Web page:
5.  Underlines that the goal of creating uniform standards for trade and investment, as discussed at the November 2007 meeting of the TEC in connection with a roadmap for securing mutual recognition of EU-US trade partnership agreements in 2009, must not lead to a downward harmonisation of social, environmental and health standards;

6.  Reiterates that a variety of so-called non-tariff barriers to trade and investment are rooted in deliberate activities of legislative bodies designed to foster social, health-related, cultural or environmental objectives, and hence must not be removed without a corresponding legislative act; in this respect, points to the crucial role played by national parliaments, the European Parliament and the US Congress in monitoring the process of standards alignment and the removal of barriers to trade and investment;

7.  Calls, therefore, on the EU and US leadership and the co-chairs of the TEC to take into account this crucial part played by legislators in the long-term success of the process, and urges them to involve the representatives of the Transatlantic Legislators’ Dialogue fully and directly in the work of the TEC;

8.  Points out that the agreement which the TEC - with the input of Brazil - is trying to reach in 2008 regarding common standards for agro-fuels will remain unacceptable and inadequate if it does not refer to the highest standards for the environmental sustainability of agro-fuel crop production;

9.  Calls on the TEC to support a moratorium on agro-fuel production from food crops until its impact on global food security has been thoroughly assessed;

10.  Regards the comparative trade advantages accruing to the US through its refusal to sign up to the Kyoto Protocol as a form of ecological dumping which the EU must redress through corrective measures, such as border tax adjustments;

11.  Calls on the US Administration to refrain from any further challenges to EU legislation and EU practice with regard to the import licensing, labelling and traceability of genetically modified food and feed products;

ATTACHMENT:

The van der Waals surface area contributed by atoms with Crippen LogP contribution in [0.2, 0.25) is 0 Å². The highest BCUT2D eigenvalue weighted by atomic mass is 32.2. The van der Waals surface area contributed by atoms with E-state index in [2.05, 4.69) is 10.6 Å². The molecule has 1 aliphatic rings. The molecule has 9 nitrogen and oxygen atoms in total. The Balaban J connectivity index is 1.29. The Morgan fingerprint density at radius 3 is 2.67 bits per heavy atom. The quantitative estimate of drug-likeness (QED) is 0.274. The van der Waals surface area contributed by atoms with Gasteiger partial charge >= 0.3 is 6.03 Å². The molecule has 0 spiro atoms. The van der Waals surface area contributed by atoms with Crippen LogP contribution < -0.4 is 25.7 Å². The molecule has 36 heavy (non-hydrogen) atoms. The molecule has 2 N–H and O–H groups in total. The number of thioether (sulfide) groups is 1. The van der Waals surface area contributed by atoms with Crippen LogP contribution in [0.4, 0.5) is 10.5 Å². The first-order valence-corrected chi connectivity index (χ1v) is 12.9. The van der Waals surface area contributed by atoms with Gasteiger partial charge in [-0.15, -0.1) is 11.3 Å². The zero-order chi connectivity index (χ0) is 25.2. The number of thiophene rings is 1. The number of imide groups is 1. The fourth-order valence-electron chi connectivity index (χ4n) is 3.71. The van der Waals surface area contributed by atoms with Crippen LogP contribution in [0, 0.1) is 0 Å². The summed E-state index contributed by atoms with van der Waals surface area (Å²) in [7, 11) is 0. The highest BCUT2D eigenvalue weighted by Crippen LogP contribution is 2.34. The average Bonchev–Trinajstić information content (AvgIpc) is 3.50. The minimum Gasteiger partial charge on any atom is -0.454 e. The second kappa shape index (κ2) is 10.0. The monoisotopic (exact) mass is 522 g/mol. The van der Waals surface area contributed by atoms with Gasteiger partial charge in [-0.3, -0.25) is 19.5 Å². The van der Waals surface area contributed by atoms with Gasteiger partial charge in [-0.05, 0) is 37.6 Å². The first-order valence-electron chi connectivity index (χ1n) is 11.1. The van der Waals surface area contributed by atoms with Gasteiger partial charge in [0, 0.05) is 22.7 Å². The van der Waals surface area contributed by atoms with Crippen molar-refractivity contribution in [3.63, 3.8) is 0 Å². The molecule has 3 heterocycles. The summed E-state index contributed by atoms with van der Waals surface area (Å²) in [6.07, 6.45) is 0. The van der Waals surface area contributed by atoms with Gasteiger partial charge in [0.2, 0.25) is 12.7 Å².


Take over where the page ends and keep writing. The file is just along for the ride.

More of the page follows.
12.  Urges the Canadian Government and the US Administration to abandon their retaliatory measures on EU imports in response to the EU’s ban on hormone-treated beef and to accept mounting scientifical evidence showing that the hormones used in beef production - such as Oestradiol 17 beta - are carcinogenic and genotoxic, and thus pose unacceptable risks; urges the European Commission to appeal against the ruling handed down by the WTO in this case on 30 March 2008, which allows the US and Canada to force hormone-fed beef on Europe;

13.  Calls on the Commission and Council to strengthen cooperation between EU and US customs and market surveillance authorities, in order to ensure that controls at external borders are adequate to prevent dangerous products, in particular dangerous toys, from reaching consumers; calls on the US and the Member States to ensure strict enforcement of product, and particularly toy, safety laws and introduce more stringent national inspections;

14.  Remains unconvinced about the draft version of a Joint EU-US Open Investment Agreement of 3 April 2008 promoting unconstrained investment freedom at a time of looming financial breakdowns and utmost concern about the lack of transparency and accountability in a number of financial and investment products, and points out in particular that investments by sovereign wealth funds must be the subject of political decisions;

15.  Calls on the TEC to actively support the Doha declaration on the TRIPS agreement facilitating access to life-saving medicines for those countries which have no production capacity for pharmaceutical products; vigorously opposes the US proposal to include in all bilateral agreements negotiated with developing countries clauses by which those countries renounce the right to invoke the provision of the Doha Agreement on TRIPS that allows them to produce and import generic drugs that are needed to tackle major public health problems (AIDS, tuberculosis, etc);

16.  Regards it as the most important task for the European side in the TEC to convince the EU’s transatlantic partners of the need to come to a far-reaching, ambitious and legally binding post-Kyoto regime on greenhouse gas emissions by 2012 and to design a grand transatlantic project for investment and technology exchange in the area of safe and non-polluting energy production;

17.  Instructs its President to forward this resolution to the Council, the Commission, the parliaments of the Member States and the President and Congress of the United States of America.